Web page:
Bringing evidence to practice: A team approach to teaching skills required for an informationist role in evidence-based clinical and public health practice

Kathleen Burr Oliver, Prudence Dalrymple, Harold P. Lehmann, Deborah Ann McClellan, Karen A. Robinson, Claire Twose

Research output: Contribution to journalArticlepeer-review

Abstract

Objective: The objectives were (1) to develop an academic, graduate-level course designed for information professionals seeking to bring evidence to clinical medicine and public health practice and to address, in the course approach, the "real-world" time constraints of these domains and (2) to further specify and realize identified elements of the " informationist" concept. Setting: The course took place at the Division of Health Sciences Informatics, School of Medicine, Johns Hopkins University. Participants: A multidisciplinary faculty, selected for their expertise in the course core competencies, and three students, two post-graduate National Library of Medicine (NLM) informationist fellows and one NLM second-year associate, participated in the research. Intervention: A 1.5-credit, graduate-level course, "Informationist Seminar: Bringing the Evidence to Practice," was offered in October to December 2006. In this team-taught course, a series of lectures by course faculty and panel discussions involving outside experts were combined with in-class discussion, homework exercises, and a major project that involved choosing and answering, in both oral and written form, a real-world question based on a case scenario in clinical or public health practice. Conclusion: This course represents an approach that could be replicated in other academic health centers with similar pools of expertise. Ongoing journal clubs that reiterate the question-and-answer process with new questions derived from clinical and public health practice and incorporate peer review and faculty mentoring would reinforce the skills acquired in the seminar.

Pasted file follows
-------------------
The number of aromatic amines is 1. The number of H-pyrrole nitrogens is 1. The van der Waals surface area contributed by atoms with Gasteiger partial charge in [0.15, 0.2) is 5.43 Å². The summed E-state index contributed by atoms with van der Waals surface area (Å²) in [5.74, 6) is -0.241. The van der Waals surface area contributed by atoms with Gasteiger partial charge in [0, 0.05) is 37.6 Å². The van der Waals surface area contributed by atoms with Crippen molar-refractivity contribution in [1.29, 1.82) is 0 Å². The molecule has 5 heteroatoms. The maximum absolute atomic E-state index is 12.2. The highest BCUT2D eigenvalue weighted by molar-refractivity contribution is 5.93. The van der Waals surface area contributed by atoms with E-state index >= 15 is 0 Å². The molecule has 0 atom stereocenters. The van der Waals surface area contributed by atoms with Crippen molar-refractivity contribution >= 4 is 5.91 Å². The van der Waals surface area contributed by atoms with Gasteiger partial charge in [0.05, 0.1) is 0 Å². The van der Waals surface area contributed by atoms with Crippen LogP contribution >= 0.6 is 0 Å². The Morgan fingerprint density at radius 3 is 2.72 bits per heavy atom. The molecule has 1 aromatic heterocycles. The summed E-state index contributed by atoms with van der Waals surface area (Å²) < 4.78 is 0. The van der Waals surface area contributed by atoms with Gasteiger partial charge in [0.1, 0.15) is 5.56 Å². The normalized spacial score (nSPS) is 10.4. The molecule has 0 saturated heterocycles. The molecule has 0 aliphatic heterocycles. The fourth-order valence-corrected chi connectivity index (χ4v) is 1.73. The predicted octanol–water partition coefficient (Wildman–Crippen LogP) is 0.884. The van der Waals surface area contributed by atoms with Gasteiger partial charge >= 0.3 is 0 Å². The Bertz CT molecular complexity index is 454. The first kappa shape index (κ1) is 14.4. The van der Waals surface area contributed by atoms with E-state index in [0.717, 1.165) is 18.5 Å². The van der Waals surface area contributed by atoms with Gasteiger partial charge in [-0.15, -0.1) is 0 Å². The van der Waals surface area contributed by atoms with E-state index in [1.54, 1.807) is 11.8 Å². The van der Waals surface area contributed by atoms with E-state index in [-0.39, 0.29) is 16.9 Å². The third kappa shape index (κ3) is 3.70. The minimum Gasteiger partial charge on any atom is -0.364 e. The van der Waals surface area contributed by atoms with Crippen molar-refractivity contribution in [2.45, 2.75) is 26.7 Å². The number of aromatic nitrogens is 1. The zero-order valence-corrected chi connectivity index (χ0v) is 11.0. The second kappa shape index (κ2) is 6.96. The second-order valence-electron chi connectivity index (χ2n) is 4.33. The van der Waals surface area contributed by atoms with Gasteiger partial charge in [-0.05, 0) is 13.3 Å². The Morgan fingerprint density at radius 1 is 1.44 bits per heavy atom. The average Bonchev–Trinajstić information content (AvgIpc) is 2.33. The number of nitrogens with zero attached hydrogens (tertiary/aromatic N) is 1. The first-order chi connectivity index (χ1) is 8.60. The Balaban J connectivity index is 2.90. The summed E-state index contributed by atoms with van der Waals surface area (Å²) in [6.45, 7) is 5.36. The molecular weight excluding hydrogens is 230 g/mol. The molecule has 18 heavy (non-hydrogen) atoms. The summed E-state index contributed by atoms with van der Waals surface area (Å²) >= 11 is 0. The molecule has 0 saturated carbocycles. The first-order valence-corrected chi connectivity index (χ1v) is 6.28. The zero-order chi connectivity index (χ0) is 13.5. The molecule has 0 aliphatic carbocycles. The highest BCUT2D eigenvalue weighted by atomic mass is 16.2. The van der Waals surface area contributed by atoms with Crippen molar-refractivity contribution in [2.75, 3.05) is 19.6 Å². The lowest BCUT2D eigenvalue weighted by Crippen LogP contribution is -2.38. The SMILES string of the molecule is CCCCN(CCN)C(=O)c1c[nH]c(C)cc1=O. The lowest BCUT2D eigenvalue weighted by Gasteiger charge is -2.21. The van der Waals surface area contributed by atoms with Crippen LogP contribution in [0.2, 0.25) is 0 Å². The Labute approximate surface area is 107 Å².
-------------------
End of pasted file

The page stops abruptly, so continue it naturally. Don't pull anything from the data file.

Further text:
Original languageEnglish (US)
Pages (from-to)50-57
Number of pages8
JournalJournal of the Medical Library Association
Volume96
Issue number1
DOIs
StatePublished - Jan 2008

ASJC Scopus subject areas

  • Health Informatics
  • Library and Information Sciences

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